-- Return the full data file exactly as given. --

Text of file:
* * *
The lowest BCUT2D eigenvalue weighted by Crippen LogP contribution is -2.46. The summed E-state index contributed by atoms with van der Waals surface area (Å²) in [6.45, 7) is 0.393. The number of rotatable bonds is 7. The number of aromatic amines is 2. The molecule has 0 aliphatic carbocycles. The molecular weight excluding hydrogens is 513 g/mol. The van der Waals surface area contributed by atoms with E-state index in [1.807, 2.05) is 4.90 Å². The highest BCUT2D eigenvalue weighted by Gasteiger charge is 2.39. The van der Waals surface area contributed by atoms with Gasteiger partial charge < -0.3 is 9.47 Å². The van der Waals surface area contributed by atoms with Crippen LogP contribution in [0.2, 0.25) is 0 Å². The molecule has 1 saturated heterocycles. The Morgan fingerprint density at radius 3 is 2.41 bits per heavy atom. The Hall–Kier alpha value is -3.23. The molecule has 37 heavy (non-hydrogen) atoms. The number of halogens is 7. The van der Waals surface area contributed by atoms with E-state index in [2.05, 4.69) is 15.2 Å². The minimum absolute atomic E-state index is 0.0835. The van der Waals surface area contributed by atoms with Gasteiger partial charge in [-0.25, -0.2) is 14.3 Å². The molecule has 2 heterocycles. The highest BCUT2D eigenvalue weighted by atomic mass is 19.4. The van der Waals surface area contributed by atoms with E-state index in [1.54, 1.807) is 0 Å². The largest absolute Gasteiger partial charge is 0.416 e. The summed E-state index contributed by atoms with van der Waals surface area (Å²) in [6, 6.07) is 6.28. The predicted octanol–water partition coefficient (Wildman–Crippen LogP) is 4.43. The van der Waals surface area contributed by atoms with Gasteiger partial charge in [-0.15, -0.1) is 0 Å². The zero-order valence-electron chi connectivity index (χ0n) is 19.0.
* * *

The lowest BCUT2D eigenvalue weighted by Crippen LogP contribution is -2.46. The summed E-state index contributed by atoms with van der Waals surface area (Å²) in [6.45, 7) is 0.393. The number of rotatable bonds is 7. The number of aromatic amines is 2. The molecule has 0 aliphatic carbocycles. The molecular weight excluding hydrogens is 513 g/mol. The van der Waals surface area contributed by atoms with E-state index in [1.807, 2.05) is 4.90 Å². The highest BCUT2D eigenvalue weighted by Gasteiger charge is 2.39. The van der Waals surface area contributed by atoms with Gasteiger partial charge < -0.3 is 9.47 Å². The van der Waals surface area contributed by atoms with Crippen LogP contribution in [0.2, 0.25) is 0 Å². The molecule has 1 saturated heterocycles. The Morgan fingerprint density at radius 3 is 2.41 bits per heavy atom. The Hall–Kier alpha value is -3.23. The molecule has 37 heavy (non-hydrogen) atoms. The number of halogens is 7. The van der Waals surface area contributed by atoms with E-state index in [2.05, 4.69) is 15.2 Å². The minimum absolute atomic E-state index is 0.0835. The van der Waals surface area contributed by atoms with Gasteiger partial charge in [-0.25, -0.2) is 14.3 Å². The molecule has 2 heterocycles. The highest BCUT2D eigenvalue weighted by atomic mass is 19.4. The van der Waals surface area contributed by atoms with E-state index in [1.54, 1.807) is 0 Å². The largest absolute Gasteiger partial charge is 0.416 e. The summed E-state index contributed by atoms with van der Waals surface area (Å²) in [6, 6.07) is 6.28. The predicted octanol–water partition coefficient (Wildman–Crippen LogP) is 4.43. The van der Waals surface area contributed by atoms with Gasteiger partial charge in [-0.15, -0.1) is 0 Å². The zero-order valence-electron chi connectivity index (χ0n) is 19.0.